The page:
December 17, 2018

GSC has vital role to play in Gauteng sports development – MEC

GSC has vital role to play in Gauteng sports development – MEC

As the home of champions, it is imperative that Gauteng focuses on producing its own home grown talent and the Gauteng Sports Confederation was vital to that mandate says MEC Sports, Arts, Culture and Recreation Faith Mazibuko in her speech at the Gauteng Sports Confederation strategic session.

 

Addressing the GSC executive committee and staff at its planning workshop on 14 December 2016 MEC Mazibuko raised concern that most of the talent that the province prides itself with are not bred in Gauteng and it is now time to find home grown talent and nurture it.

 

MEC Mazibuko urged the GSC to invest more of its time in projects that would see the development of all respective sporting codes in all districts and wards that make up the province.

 

“If Gauteng is a home of champs, where are our champs found? It is the job of GSC to produce the professionals who will become the champions of tomorrow.

 

“This can be achieved by actively identifying talent in the communities and putting to use the facilities provided to produce world class sports men. The work of GSC is huge as it is time to pay honour to Gauteng’s very own sports men and women.”

MEC Mazibuko outlined a pyramid structure that she believed could form the platform for achieving the province’s vision.

 

“At the base of the pyramid is the mass base, where we get people interested in the different sporting codes. Going up; there needs to be great emphasis on school sports where talent can be identified and nurtured from a young age,” she said.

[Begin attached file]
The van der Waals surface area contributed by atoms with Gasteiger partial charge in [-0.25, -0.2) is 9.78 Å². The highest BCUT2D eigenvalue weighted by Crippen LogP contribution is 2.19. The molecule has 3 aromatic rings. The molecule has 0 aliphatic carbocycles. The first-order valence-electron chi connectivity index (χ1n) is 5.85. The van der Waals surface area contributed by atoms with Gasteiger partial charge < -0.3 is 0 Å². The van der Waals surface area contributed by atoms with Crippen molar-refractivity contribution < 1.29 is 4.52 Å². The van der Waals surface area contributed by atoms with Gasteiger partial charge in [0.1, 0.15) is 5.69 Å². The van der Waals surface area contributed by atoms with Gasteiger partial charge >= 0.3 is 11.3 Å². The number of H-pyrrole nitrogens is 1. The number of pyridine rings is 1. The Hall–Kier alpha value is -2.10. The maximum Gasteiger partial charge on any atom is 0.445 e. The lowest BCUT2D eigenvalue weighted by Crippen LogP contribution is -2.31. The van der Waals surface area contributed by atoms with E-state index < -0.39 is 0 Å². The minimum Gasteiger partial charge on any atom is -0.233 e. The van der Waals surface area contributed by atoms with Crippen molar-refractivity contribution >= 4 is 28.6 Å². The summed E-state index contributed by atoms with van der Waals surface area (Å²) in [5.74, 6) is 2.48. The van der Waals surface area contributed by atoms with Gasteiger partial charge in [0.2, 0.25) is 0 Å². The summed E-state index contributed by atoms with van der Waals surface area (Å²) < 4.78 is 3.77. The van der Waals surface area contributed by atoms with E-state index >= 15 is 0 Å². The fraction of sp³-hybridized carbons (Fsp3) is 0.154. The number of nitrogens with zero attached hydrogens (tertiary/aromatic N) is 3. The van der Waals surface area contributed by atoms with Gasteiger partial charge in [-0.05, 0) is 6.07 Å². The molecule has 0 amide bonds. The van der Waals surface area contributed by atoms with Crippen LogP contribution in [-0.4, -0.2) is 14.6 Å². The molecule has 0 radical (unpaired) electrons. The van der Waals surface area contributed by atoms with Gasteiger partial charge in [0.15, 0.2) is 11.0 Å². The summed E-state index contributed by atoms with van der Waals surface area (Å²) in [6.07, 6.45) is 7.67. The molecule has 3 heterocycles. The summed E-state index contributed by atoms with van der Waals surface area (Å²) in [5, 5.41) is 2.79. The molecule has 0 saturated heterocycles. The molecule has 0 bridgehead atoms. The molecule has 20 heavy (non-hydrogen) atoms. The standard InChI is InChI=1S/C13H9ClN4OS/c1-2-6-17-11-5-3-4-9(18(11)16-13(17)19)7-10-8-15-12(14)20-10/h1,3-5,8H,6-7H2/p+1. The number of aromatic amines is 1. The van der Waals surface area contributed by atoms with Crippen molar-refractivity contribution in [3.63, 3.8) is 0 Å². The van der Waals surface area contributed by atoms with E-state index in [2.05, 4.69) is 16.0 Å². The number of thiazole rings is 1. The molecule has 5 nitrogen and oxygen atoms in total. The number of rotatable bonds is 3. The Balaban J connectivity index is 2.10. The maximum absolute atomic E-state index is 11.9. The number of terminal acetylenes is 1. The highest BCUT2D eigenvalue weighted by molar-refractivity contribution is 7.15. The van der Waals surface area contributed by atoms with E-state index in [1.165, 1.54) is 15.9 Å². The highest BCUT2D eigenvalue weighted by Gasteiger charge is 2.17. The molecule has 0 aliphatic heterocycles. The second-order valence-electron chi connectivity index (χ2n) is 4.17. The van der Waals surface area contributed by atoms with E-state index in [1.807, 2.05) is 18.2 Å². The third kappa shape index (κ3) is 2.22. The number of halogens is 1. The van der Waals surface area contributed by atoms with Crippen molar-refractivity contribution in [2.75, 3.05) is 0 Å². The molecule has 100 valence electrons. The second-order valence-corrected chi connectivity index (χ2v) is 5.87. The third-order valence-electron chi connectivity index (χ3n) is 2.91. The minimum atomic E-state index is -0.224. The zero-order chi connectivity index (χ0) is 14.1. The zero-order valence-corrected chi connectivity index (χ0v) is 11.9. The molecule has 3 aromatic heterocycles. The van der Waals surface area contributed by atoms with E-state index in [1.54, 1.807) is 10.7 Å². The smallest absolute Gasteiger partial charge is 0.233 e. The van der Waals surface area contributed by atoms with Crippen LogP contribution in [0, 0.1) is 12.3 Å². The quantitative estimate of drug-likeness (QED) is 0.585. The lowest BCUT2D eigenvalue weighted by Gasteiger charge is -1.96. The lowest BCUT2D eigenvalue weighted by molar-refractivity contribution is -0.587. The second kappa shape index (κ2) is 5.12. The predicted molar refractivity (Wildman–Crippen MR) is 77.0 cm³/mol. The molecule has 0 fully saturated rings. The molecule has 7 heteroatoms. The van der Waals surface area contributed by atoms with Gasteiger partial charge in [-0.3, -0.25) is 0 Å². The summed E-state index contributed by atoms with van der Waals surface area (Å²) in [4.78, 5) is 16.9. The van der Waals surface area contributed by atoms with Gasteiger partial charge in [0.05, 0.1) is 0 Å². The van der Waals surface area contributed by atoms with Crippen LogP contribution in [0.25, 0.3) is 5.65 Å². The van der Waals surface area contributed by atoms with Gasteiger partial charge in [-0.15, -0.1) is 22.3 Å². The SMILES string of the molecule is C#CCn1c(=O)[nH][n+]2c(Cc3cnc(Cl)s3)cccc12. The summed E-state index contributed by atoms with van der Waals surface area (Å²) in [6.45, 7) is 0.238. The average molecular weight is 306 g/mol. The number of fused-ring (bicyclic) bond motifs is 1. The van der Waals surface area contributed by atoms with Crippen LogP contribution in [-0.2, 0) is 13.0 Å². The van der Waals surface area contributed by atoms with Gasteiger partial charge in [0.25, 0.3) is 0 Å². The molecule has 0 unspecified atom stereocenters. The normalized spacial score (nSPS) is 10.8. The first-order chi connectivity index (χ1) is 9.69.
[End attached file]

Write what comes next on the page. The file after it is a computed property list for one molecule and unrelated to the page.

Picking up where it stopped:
With the 16 school sporting codes including indigenous games, there are guarantees of champions emerging from there, MEC Faith Mazibuko elaborated.

 

“This allows kids to grow with the love of the given sport. It is time to bring back structures in schools that will allow learner participation in their chosen sporting codes to groom these children from a young age in their very own communities.”

 

She also focused on the role of coaches, stating that these should not be overlooked as it is very important. The MEC said she was confident that the GSC could build these relationships between the community, coaches, teachers and young sport professional at school level.

 

Once done with school, these future champs can now move into the third stage of the pyramid, the amateur level where they can join clubs found in the community.

 

“It is very important that the GSC to ensure these club structures exist and to teach them sports administration and provide them with necessary help to achieve the end goal. Once GSC gets this right, sports in the province can easily move into professional level, with GSC having produced Gauteng grown talent,” Mazibuko said.

 

In conclusion MEC Mazibuko encouraged GSC to take it upon itself to position sports in the province, and to be more involved, reach out to amateurs and help them out, apply disciplinary measures that will contribute towards progress.

 

“Most importantly, let us place most of our focus in schools and increase the number of sporting schools of excellence in the province,” she said.

 

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